The presidential campaign season started at the beginning of 2019. Bernie Sanders, Elizabeth Warren and Amy Klobuchar all announced their candidacies for president last February. Joe Biden waited a little longer and announced in April. Michael Bloomberg joined in November, way too late according to many experts. Even Bloomberg’s supposed “late start” means that his campaign, if successful, would operate for just under a year.
The story of election campaigns is much different in the rest of the developed world. In Canada, campaigns begin usually 50 days before the actual election. Presidential candidates are allotted 90 days to campaign in Mexico. Most countries have laws dictating how long election campaigns can be, but the United States has no such law. America’s almost two-year long presidential election campaign is not only unique but harmful to our political process.
The length of American presidential campaigns requires candidates to raise absurd amounts of money. Sanders announced his run in February 2019. If he makes it all the way to the general this November, his campaign will need enough money to run commercials, pay employees and keep campaign offices open for one year and nine months. Such an operation will require hundreds of millions of dollars. To put this in perspective, Obama and Romney together raised more than $2 billion for the 2012 election.
Buttigieg, Warren and Sanders all raised more than $18 million in the last quarter of 2019. To do this, the vast majority of candidates appealed to corporations and the elite. Buttigieg came under fire recently for hosting a glitzy fundraiser in a Napa Valley wine cave, where six bottles of wine cost $1,215 and most attendees donated upwards of $1,000.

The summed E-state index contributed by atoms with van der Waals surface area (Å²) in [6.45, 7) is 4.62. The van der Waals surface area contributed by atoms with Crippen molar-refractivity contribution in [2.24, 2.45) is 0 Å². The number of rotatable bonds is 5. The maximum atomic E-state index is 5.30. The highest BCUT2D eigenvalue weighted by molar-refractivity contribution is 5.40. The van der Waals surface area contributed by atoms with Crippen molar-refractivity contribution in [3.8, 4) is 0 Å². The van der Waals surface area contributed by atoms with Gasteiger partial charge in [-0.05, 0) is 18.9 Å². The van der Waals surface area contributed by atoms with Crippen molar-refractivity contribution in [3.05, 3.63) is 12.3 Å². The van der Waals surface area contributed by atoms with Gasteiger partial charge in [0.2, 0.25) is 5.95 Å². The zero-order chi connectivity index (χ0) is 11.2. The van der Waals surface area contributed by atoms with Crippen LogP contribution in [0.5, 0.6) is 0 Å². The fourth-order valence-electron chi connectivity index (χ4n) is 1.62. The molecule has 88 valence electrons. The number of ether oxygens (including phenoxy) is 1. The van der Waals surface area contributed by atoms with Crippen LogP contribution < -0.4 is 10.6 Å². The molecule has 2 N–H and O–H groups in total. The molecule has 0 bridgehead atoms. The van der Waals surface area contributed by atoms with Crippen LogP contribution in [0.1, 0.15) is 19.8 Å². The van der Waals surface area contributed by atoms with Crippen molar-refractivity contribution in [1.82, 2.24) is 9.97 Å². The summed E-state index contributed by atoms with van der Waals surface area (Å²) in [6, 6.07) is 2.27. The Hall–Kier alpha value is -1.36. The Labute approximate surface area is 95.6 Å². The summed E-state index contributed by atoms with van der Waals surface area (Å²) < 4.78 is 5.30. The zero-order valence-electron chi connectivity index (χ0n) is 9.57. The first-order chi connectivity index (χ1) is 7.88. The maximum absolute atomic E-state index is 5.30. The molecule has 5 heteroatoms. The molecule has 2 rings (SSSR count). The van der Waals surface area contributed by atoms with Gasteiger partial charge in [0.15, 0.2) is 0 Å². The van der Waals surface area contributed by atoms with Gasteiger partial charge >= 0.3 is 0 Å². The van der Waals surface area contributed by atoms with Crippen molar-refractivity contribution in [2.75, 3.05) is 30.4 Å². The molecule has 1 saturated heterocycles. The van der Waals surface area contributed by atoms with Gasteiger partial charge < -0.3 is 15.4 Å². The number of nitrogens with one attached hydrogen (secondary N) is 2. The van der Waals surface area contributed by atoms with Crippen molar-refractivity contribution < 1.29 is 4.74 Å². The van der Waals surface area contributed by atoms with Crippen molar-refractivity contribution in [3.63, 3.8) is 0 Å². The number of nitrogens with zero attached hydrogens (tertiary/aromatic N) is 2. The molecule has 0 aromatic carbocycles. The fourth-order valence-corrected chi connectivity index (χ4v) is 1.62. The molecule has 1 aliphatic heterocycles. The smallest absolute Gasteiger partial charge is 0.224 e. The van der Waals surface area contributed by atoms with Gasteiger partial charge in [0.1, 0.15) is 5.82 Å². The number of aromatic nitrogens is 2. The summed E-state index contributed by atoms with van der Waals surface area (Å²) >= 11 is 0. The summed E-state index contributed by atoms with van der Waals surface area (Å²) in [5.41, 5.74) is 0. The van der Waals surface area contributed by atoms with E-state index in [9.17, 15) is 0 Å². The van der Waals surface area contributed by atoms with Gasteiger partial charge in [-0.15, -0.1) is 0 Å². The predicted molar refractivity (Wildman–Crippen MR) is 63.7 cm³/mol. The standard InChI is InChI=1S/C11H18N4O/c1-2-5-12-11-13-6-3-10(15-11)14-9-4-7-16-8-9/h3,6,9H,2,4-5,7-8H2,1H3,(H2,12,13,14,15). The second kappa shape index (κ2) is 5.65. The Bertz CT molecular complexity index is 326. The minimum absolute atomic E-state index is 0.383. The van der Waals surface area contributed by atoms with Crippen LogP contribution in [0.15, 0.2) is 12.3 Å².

This system lends itself to the elites and corporations essentially bribing candidates and therefore exercising large amounts of control over our politicians. For example, Trump received more than $10,000 in campaign contributions from for-profit prison companies in his 2016 run. This legal bribe by these corporations paid off. Since taking office, Trump has more than doubled the federal government’s spending dedicated to private, for-profit prisons. These “bribes” are bi-partisan. Hillary Clinton received $10,511 from for-profit prisons for her 2016 presidential campaign. These corporations made sure that no matter who won in 2016, they would continue to grow.
The absurd amount of money in US elections has led many progressive candidates to swear a pledge to not take a cent of corporate PAC money. This includes Rep. Alexandria Ocasio-Cortez, Sen. Bernie Sanders and many more. These candidates understand that they have to raise exorbitant amounts of money to have any chance of winning, but believe it can be done via small donations from regular, working Americans. While corporations will always seek to exercise control over our democracy, shortening election campaigns would help to curb this influence simply because candidates would not have to raise nearly as much.
At the same time, long election seasons cause burnout and exhaustion. The Iowa primary is less than two weeks away, but after multiple debates, constant “scandals" and the continuous hype for more than a year, it is easy for even the biggest political junkies to stop paying attention. Campaign season seems perpetual, exhausting those involved in the process and keeping those not politically involved on the periphery.
Critically, the length and expense of America’s presidential campaign takes much of the media and public spotlight away from the legislative branch and puts it almost exclusively on the president. The difference in voter turnout between presidential elections and midterms is astounding. From early 2019, the focus has been on the 2020 election and not on the body responsible for actually governing. The long campaign means that those in Congress running for president have to put their governing duties on the back burner.
Due to constant campaigning, Sanders missed more than 60% of votes on the Senate floor this past year, while Warren missed 54 percent and Klobuchar missed 39 percent. The country and media are so focused on the presidency and what will happen in the November election that very little attention is placed on those passing laws in Congress. From voter ID laws to gerrymandering, American elections need a complete overhaul, but shortening the campaign season is one way to start.